Replicas is the handle we use to write about reissues and archival releases, offering some thoughts on the original material, and whatever additional goodies or format shifts may have been appended. In this installment, a proto-powernoise classic is reissued at a telling point in time…
ant-zen/aufnahme + wiedergabe
What is it?
Christian Pallentin’s early work as P·A·L was very much a product of the industrial/power electronics cassette underground of the 1980s, both in terms of sound and distribution. While his early work (including just the seventh release on a just-birthed ant-zen) carried with it many of the sounds that’d go on to earn P·A·L plaudits as a relentless experimentalist and one of the founding names in power noise, first proper LP Signum stands not only as a landmark achievement in Pallentin’s own catalog but also in the sounds and approaches to composition which echo through the post-industrial world to this day. Released two years before Raul of Noisex would start using the term “power noise movement” to describe the relentless sequential attack of industrial noise partitioned and then lashed to unyielding rhythms, Signum has to be viewed historically as one of the first power noise records, though its tracks aren’t uniformly of that mold.
What’s on it?
This is a no-frills reissue, offering up the original, undiluted track listing and mastering job by none other than Rudy Ratzinger. But really, why fix what’s broken when the core material? Pallentin oscillates between minimal, brooding numbers which lift equally from the world of dark electro (“Seduction”), sample-happy experimentation (“Creed”), and of course the brutal exercises in strictly controlled blasts of static and ricochets which would go on to define power noise (“Zeichen” and the now foundational “Gelöbnis”). Pallentin’s commitment to rhythmic experimentation with sampling of all stripes on Signum is something which shouldn’t be overlooked even as its power noise credentials are being lauded. Despite the orgasmic play of opener “Workout” now reading a bit forced and tacky twenty-two years later, there’s plenty more to the record than pure power noise.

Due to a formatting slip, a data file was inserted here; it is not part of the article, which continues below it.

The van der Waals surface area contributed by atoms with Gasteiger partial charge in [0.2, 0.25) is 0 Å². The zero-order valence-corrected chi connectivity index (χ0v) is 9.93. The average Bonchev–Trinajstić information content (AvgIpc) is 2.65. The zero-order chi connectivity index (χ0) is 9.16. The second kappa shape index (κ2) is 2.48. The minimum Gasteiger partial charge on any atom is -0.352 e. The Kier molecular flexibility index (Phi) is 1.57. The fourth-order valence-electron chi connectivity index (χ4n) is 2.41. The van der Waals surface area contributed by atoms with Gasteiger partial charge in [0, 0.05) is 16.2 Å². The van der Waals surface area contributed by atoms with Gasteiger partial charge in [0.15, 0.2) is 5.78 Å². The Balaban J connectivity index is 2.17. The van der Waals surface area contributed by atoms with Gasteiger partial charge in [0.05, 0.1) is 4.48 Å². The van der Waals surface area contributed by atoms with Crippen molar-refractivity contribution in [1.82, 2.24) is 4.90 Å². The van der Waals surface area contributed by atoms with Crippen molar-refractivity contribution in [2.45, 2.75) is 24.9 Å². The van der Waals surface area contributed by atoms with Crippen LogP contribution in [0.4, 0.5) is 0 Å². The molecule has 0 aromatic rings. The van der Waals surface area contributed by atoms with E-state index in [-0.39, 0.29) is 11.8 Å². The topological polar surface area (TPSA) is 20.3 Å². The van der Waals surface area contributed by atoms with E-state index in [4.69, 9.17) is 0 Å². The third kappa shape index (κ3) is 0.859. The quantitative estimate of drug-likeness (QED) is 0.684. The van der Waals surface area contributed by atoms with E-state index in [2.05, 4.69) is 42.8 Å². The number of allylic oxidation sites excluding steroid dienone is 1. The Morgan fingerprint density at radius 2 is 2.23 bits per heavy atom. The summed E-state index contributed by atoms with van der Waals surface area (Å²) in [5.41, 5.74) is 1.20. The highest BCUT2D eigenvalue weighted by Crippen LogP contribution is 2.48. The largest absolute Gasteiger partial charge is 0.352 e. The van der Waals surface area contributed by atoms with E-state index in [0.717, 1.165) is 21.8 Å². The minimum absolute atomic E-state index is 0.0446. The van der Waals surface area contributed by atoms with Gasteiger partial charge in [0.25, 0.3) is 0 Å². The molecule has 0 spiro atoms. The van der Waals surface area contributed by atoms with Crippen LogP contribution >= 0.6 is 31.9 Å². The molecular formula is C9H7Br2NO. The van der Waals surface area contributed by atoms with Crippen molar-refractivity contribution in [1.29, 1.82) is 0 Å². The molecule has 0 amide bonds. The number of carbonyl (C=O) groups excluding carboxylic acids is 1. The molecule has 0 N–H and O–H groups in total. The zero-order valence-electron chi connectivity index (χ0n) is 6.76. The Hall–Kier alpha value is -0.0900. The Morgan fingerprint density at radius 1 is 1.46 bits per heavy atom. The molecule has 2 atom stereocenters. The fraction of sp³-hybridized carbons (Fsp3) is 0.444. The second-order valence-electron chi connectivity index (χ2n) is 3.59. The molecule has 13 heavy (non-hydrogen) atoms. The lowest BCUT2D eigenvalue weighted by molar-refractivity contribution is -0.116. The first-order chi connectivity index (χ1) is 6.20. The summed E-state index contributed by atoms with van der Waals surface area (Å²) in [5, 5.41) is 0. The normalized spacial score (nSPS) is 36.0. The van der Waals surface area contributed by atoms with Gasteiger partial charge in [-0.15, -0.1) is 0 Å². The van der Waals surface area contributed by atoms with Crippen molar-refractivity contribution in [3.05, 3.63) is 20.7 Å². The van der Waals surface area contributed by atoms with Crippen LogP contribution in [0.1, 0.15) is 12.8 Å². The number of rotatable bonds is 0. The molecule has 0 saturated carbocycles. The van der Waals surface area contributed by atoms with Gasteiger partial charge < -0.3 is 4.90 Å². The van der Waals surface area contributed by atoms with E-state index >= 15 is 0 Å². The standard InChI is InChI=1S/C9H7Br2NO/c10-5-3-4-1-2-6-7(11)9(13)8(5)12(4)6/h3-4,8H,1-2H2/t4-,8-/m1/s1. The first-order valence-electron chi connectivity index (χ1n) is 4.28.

The red and white vinyl pressing’s a nice enough touch in honor of the record’s first appearance on wax, but what really seems pertinent about this particular reissue of Signum isn’t so much what’s on it as what it’s on, ie, aufnahme + wiedergabe.
Who should buy it?
Normally we use this section of Replicas write-ups to speak to a reissue’s import to fans, casual or committed, of the band or genre at stake. But I feel like aufnahme + wiedergabe’s collaboration with ant-zen for this reissue speaks volumes about where and with whom the roots of power noise are resonating right now in 2017. Few labels have their fingers as firmly on the pulse of cutting edge dark fare which doesn’t necessarily need goth or industrial cosigns to get by as a + w. That a label sitting right at the nexus of the current techno/industrial confluence opted to rerelease this record speaks volumes about the legacy not even just of P·A·L, but of the entire ant-zen sound and ethos which Pallentin helped forge. Often I find myself entreating folks from squarely within the industrial world to take a chance on records which borrow from that tradition even if they’re not claiming it as their birthright. In this case, the exact opposite is true; a stone classic from well within the fold of industrial experimentalism is being introduced to audiences who in all likelihood weren’t around when it first sent out shockwaves, and now have the chance to hear just how much the noise they’re currently spinning and producing owes to Signum. That’s a win.